Meru's approach is part of a new trend which Extricom and Xirrus are part of in which the switch is out in the office instead of in the server room, and Layer 2 decisions are made at the switch itself, reducing bottlenecks. Authentication and other Layer 3 issues are tunneled back to server rooms.
Putting switches out in the office means that you have to have service-level agreements that can cope with the failure of a device that might be serving 100s of users and be the only coverage for a given area. The integrators that resell this equipment have to meet the enterprise need. For instance, Meru doesn't have redundant, hot failover power supplies on their switches, which is common for server-room devices.
A plethora of municipal broadband news, as seems to be increasingly typical: Let me run you through the latest stories.
Now this might be a little churlish: why no major operators? Did they say no?: The Philadelphia Inquirer reports that the upcoming Digital Cities Convention in the city in which liberty was forged runs today through Wednesday, but doesn't include any of the incumbents who have been fighting municipal broadband. It's a curious omission but they may have said, no, thanks.
San Francisco gets more free hotspots paid for by AnchorFree: The company has found a great PR vehicle for gaining attention while providing a service for free through its SF hotzones. (Note to self: It's not Frisco, but "ess eff.") While the city of seven hills considers whether to build its own network, the legislature considers blocking publicly funded Wi-Fi networks. The article notes that MetroFi, a private firm, has managed to build networks that span Santa Clara and Cupertino with Mountain View and Sunnyvale to follow. (Any users out there? How's the service?) The article quotes David McClure of the US Internet Industry Association. I have found that I like a fair amount of what he says about implementation, but not about public policy. The association doesn't disclosure membership (only founding members) nor funding. Verizon is on its board. McClure notes that taxpayers shouldn't bear financial risk for municipal networks; the latest city proposals take note of that and offset risk to private or non-profit entities.
Texas Senate to review municipal broadband bill...eventually: The bill approved with one "nay" vote in the house offered a lot of sops to those who complained about its total ban on municipal networks--a ban that would have probably led to airports dropping Wi-Fi service (but not cellular contracts, which would still have been allowed). The Senate might allow competition over municipal power lines. Senate hearings haven't been scheduled. Dallas wants to bring free hotspot zones online that are primarily focused on public safety and secondarily offer outdoor-only Wi-Fi service.
Down the road a piece from the State House in Austin, Michael Dell is backing municipal broadband: Dell knows that the bill is apparently lobbying directly to legislators. Leading pro-municipal advocate Adina Levin says in the article that the currently approved House Bill would damage Texas businesses' ability to compete. A spokesperson for the cable association in Texas says, "We're concerned about using taxpayer money to compete with private businesses." I would still like to see an accounting of taxpayer dollars paid to cable and telco firms as well as tax relief given them to build their networks. This statement also ignores the variety of models that have emerged to avoid using taxpayer money.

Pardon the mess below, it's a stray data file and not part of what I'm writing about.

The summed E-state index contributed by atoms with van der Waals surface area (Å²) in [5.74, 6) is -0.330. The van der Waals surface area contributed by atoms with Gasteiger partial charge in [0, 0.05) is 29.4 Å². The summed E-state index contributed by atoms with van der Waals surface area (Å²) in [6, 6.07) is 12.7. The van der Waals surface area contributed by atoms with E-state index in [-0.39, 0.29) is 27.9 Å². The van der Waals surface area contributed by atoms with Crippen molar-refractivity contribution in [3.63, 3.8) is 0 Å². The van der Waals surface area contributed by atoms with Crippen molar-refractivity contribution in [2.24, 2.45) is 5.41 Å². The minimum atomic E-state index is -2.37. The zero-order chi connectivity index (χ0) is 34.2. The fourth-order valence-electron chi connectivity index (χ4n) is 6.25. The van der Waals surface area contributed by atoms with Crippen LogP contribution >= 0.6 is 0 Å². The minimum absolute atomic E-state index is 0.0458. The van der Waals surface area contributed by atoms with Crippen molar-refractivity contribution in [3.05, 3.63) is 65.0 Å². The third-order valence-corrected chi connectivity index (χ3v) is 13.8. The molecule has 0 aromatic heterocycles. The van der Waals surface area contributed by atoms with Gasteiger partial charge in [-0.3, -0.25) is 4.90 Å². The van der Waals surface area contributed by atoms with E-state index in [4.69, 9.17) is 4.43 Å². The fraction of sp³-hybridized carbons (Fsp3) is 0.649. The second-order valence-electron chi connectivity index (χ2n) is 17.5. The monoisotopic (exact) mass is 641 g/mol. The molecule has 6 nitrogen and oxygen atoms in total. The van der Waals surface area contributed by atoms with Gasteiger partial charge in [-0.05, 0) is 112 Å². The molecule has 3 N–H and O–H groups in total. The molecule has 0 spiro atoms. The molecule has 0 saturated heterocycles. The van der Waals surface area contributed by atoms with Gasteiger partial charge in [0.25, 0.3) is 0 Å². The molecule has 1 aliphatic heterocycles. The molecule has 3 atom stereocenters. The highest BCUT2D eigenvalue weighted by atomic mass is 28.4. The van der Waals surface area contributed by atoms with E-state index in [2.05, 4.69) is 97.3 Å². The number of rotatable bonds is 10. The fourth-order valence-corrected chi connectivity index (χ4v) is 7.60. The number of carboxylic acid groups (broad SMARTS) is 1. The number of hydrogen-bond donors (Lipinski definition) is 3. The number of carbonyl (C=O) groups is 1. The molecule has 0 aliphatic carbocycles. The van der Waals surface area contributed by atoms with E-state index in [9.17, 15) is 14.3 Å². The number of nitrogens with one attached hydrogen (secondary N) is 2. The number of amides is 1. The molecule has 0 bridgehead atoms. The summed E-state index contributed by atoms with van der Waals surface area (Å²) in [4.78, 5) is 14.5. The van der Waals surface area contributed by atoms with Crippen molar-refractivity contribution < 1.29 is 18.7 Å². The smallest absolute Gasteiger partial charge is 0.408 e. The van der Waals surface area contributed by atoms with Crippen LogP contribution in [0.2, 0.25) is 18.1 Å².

iPass says they have 20,092 hotspots in 51 countries: The enterprise mobile worker connectivity firm has been aggressively courting operators around the world to amass this portfolio which includes 55 networks. Sprint PCS now claims over 19,000 hotspots in their fixed-fee network, and it would be interested to do a side-by-side comparison--but also quite difficult.
iPass uses metered rates for hotspot, dial-up, ISDN, and wired access for its customers which allow corporations to use a single network login both within their enterprise and with the iPass Connect client software. Instead of each user paying a fee for unlimited access on a number of networks, iPass aggregates not just networks but usage. So a worker who is on the road a few days a month may average out the usage of a worker who is constantly on the road. From a cost containment standpoint, this approach appears to be one that enterprises like. But it requires scale of locations especially for international companies or those with international sales.
Sprint PCS aggregates locations from SBC, Boingo, AirPath, Wayport, STSN, and other, but the majority of their locations are domestic. They offer unlimited usage plans for businesses on a per-user basis that can include metered rates for dial-up. They also offer a client. Sprint PCS works extensively with enterprises, too, in some cases building their networks through a managed services division.
I would not have thought a few weeks ago that the battle for corporate hotspot pocketbooks would be fought between iPass and Sprint PCS. But here we are. Sprint PCS is in the middle of a large transition as a carrier with its Nextel merger in the works; iPass is a publicly traded firm that once had a stock price five times higher than today and market cap of well over a billion dollars.
Moving into competition with Sprint PCS may not be a bad thing for iPass at all; it's good company.